On Appeal from the United State District Court for the District of New Jersey (D. C. No. 2-07-cv-03929) District Judge: Honorable Dickinson R. Debevoise Argued on November 17, 2009
The opinion of the court was delivered by: Roth, Circuit Judge
Before: AMBRO, ALDISERT and ROTH, Circuit Judges
This appeal requires us to determine whether Appellant Live Gold Operations, Inc. was a "prevailing party" entitled to recover its reasonable attorney's fees, pursuant to 42 U.S.C. § 1988 (b), in view of the relief it obtained in its lawsuit to restrain the Attorney General of the State of New Jersey from her allegedly unconstitutional enforcement of the New Jersey Deceptive Practices in Musical Performances Statute (Truth in Music Act), N.J. Stat. Ann. § 2A:32B-1 to -3. At the TRO hearing, the District Court determined that Live Gold was likely to succeed on the merits of its constitutional claims and issued a temporary restraining order against the State. At the subsequent preliminary injunction hearing, the District Court persuaded the State to adopt Live Gold's interpretation, "bound" the State to its new position, and vacated the then-expired TRO without granting further relief. Later, the Court granted the State's motion to dismiss, concluding that Live Gold's constitutional claims were moot in view of the parties agreement that "[t]he constitutional disagreements in this case were resolved" at the preliminary injunction hearing.
For the reasons that follow, we conclude that the District Court erred in holding that Live Gold was not a prevailing party because it "voluntar[ily]" changed its interpretation of the Truth in Music Act. Accordingly, we will vacate the judgment of the District Court and remand this case for an order awarding reasonable attorney's fees and costs and for the calculation thereof.
II. Factual Background and Procedural History
Live Gold*fn1 manages and promotes the music recording and performing groups known as "The Platters" and "The Cornell Gunter Coasters," pursuant to licenses of unregistered trademarks by the same names. In August 2007, the State learned that Live Gold had scheduled a two-week concert of the Platters and Coasters groups at the Hilton Hotel in Atlantic City, to begin on August 18. The State contacted Live Gold and informed it that its use of the trademarks "The Platters" and "The Cornell Gunter Coasters" might violate the Truth in Music Act, which provides:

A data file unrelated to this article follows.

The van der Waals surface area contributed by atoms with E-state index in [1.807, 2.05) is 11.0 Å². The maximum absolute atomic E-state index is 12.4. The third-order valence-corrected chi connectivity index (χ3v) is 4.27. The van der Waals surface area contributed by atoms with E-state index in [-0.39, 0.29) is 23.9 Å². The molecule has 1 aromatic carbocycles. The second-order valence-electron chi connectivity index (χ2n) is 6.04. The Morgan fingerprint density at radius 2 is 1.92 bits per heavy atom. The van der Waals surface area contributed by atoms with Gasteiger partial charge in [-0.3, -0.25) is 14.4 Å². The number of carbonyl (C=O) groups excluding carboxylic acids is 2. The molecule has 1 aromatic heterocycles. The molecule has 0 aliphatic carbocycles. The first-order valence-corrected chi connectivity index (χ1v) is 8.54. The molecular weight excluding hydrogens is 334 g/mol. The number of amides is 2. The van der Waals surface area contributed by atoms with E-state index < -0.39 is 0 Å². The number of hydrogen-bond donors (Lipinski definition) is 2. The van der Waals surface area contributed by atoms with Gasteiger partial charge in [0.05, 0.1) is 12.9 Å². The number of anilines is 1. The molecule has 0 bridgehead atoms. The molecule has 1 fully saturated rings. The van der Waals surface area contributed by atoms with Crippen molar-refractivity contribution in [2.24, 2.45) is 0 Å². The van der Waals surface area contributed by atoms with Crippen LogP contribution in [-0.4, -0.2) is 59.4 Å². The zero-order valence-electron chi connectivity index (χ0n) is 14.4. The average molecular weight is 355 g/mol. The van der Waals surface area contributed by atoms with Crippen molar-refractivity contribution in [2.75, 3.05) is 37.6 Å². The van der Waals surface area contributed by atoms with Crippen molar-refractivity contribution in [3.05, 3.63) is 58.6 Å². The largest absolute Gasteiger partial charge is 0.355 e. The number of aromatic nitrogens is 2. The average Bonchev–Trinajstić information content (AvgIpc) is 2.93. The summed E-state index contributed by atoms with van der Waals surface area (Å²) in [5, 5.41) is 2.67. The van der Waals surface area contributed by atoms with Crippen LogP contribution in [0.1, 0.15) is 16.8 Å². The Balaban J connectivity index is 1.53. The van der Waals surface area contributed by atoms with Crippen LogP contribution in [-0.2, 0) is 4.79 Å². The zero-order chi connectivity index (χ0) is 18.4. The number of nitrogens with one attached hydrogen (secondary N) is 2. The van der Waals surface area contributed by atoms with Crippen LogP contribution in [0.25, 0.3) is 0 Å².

A person shall not advertise or conduct a live musical performance or production through the use of an affiliation, connection or association between the performing group and the recording group unless:
(a) The performing group is the authorized registrant and owner of a federal service mark for the group registered in the United States Patent and Trademark Office; or
(b) At least one member of the performing group was a member of the recording group and has a legal right by virtue of use or operation under the group name without having abandoned the name or affiliation of the group; or
(c) The live musical performance or production is identified in all advertising and promotion as a salute or tribute; or
(d) The advertising does not relate to a live musical performance or production taking place in this State; or
(e) The performance or production is expressly authorized by the recording group.
N.J. Stat. Ann. § 2A:32B-2. *fn2
Live Gold responded by providing the State with evidence of its ownership of common law unregistered trademarks in the groups' names, asserting that the unregistered trademarks should be considered "express authorizations" under subsection (e) of the Truth in Music Act. Not satisfied that ownership of an unregistered trademark could comply with the Truth in Music Act, the State advised the Hilton that it could avoid liability under the Truth in Music Act by ticketing and advertising the concert as a "tribute" or "salute" to the Platters and Coasters groups. The Hilton complied.
On August 17, 2007, the day before the first Hilton concert, Live Gold sued the State, seeking a TRO and injunctive relief against its enforcement of the Truth in Music Act. Live Gold argued, inter alia, that the State's enforcement of the Truth in Music Act conflicted with the Lanham Act, 15 U.S.C. § 1125, and violated Live Gold's civil rights.
At the TRO hearing, Live Gold explained that it had the right to conduct performances using its unregistered trademarks, and objected that the State's actions caused the Hilton to label their groups inaccurately as "tributes" or "salutes." In response, the State argued that, because Live Gold's unregistered trademarks did not constitute "express authorizations" under the Act, the Hilton concert must be billed as a tribute or salute. The District Court found the State's position to present "a very serious problem," and explained: